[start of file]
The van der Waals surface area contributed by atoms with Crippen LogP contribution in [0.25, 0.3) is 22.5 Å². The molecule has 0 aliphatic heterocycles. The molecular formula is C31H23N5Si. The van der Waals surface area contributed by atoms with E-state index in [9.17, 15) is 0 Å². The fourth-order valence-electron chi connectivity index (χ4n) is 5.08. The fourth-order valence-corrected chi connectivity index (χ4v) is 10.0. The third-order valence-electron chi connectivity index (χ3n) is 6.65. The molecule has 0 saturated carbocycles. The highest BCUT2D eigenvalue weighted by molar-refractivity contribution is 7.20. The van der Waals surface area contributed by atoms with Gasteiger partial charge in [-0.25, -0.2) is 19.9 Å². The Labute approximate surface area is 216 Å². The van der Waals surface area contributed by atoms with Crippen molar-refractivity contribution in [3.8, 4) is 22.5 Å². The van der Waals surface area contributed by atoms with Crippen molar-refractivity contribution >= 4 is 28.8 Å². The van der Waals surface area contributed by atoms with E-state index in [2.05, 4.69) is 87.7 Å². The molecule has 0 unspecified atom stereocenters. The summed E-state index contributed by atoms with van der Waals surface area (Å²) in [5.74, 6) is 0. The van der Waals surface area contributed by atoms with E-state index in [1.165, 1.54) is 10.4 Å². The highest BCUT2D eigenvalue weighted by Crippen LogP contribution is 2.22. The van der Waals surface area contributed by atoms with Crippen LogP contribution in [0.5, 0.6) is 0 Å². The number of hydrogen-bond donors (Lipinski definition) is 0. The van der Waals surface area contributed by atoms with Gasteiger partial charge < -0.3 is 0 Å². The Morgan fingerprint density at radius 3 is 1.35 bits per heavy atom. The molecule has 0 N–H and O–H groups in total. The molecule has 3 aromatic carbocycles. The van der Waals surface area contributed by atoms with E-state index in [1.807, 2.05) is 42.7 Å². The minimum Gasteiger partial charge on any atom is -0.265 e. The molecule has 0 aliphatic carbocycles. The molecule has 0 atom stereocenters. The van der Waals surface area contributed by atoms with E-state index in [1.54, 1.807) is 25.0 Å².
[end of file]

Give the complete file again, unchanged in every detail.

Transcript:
The van der Waals surface area contributed by atoms with Crippen LogP contribution in [0.25, 0.3) is 22.5 Å². The molecule has 0 aliphatic heterocycles. The molecular formula is C31H23N5Si. The van der Waals surface area contributed by atoms with E-state index in [9.17, 15) is 0 Å². The fourth-order valence-electron chi connectivity index (χ4n) is 5.08. The fourth-order valence-corrected chi connectivity index (χ4v) is 10.0. The third-order valence-electron chi connectivity index (χ3n) is 6.65. The molecule has 0 saturated carbocycles. The highest BCUT2D eigenvalue weighted by molar-refractivity contribution is 7.20. The van der Waals surface area contributed by atoms with Gasteiger partial charge in [-0.25, -0.2) is 19.9 Å². The Labute approximate surface area is 216 Å². The van der Waals surface area contributed by atoms with Crippen molar-refractivity contribution in [3.8, 4) is 22.5 Å². The van der Waals surface area contributed by atoms with Crippen molar-refractivity contribution >= 4 is 28.8 Å². The van der Waals surface area contributed by atoms with E-state index in [2.05, 4.69) is 87.7 Å². The molecule has 0 unspecified atom stereocenters. The summed E-state index contributed by atoms with van der Waals surface area (Å²) in [5.74, 6) is 0. The van der Waals surface area contributed by atoms with E-state index in [1.165, 1.54) is 10.4 Å². The highest BCUT2D eigenvalue weighted by Crippen LogP contribution is 2.22. The van der Waals surface area contributed by atoms with Crippen LogP contribution in [0.5, 0.6) is 0 Å². The number of hydrogen-bond donors (Lipinski definition) is 0. The van der Waals surface area contributed by atoms with Gasteiger partial charge < -0.3 is 0 Å². The Morgan fingerprint density at radius 3 is 1.35 bits per heavy atom. The molecule has 0 N–H and O–H groups in total. The molecule has 3 aromatic carbocycles. The van der Waals surface area contributed by atoms with E-state index in [1.807, 2.05) is 42.7 Å². The minimum Gasteiger partial charge on any atom is -0.265 e. The molecule has 0 aliphatic carbocycles. The molecule has 0 atom stereocenters. The van der Waals surface area contributed by atoms with E-state index in [1.54, 1.807) is 25.0 Å².